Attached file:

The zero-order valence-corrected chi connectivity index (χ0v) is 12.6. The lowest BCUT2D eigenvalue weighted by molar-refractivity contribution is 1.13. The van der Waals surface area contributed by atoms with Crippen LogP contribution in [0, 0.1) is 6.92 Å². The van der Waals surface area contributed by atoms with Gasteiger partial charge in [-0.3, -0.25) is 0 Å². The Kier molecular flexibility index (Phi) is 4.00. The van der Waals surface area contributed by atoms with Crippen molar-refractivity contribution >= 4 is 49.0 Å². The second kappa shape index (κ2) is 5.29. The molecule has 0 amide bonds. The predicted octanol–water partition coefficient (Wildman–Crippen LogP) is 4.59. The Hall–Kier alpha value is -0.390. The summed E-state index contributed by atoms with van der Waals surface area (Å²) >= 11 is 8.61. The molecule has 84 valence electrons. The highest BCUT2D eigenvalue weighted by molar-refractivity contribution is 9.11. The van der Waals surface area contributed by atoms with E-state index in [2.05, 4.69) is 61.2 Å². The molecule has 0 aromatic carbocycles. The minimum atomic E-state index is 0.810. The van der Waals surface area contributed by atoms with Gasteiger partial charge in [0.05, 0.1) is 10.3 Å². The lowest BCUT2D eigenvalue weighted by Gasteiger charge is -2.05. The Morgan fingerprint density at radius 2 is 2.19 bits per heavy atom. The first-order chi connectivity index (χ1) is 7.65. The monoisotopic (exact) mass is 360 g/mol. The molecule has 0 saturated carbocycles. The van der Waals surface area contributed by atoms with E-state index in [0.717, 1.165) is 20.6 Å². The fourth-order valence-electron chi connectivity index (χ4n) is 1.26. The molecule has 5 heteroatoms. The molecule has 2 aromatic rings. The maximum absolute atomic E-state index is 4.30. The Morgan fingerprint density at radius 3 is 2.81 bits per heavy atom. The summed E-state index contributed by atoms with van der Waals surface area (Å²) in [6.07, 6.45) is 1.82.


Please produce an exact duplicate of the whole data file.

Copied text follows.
The zero-order valence-corrected chi connectivity index (χ0v) is 12.6. The lowest BCUT2D eigenvalue weighted by molar-refractivity contribution is 1.13. The van der Waals surface area contributed by atoms with Crippen LogP contribution in [0, 0.1) is 6.92 Å². The van der Waals surface area contributed by atoms with Gasteiger partial charge in [-0.3, -0.25) is 0 Å². The Kier molecular flexibility index (Phi) is 4.00. The van der Waals surface area contributed by atoms with Crippen molar-refractivity contribution >= 4 is 49.0 Å². The second kappa shape index (κ2) is 5.29. The molecule has 0 amide bonds. The predicted octanol–water partition coefficient (Wildman–Crippen LogP) is 4.59. The Hall–Kier alpha value is -0.390. The summed E-state index contributed by atoms with van der Waals surface area (Å²) >= 11 is 8.61. The molecule has 84 valence electrons. The highest BCUT2D eigenvalue weighted by molar-refractivity contribution is 9.11. The van der Waals surface area contributed by atoms with E-state index in [2.05, 4.69) is 61.2 Å². The molecule has 0 aromatic carbocycles. The minimum atomic E-state index is 0.810. The van der Waals surface area contributed by atoms with Gasteiger partial charge in [0.05, 0.1) is 10.3 Å². The lowest BCUT2D eigenvalue weighted by Gasteiger charge is -2.05. The Morgan fingerprint density at radius 2 is 2.19 bits per heavy atom. The first-order chi connectivity index (χ1) is 7.65. The monoisotopic (exact) mass is 360 g/mol. The molecule has 0 saturated carbocycles. The van der Waals surface area contributed by atoms with E-state index in [0.717, 1.165) is 20.6 Å². The fourth-order valence-electron chi connectivity index (χ4n) is 1.26. The molecule has 5 heteroatoms. The molecule has 2 aromatic rings. The maximum absolute atomic E-state index is 4.30. The Morgan fingerprint density at radius 3 is 2.81 bits per heavy atom. The summed E-state index contributed by atoms with van der Waals surface area (Å²) in [6.07, 6.45) is 1.82.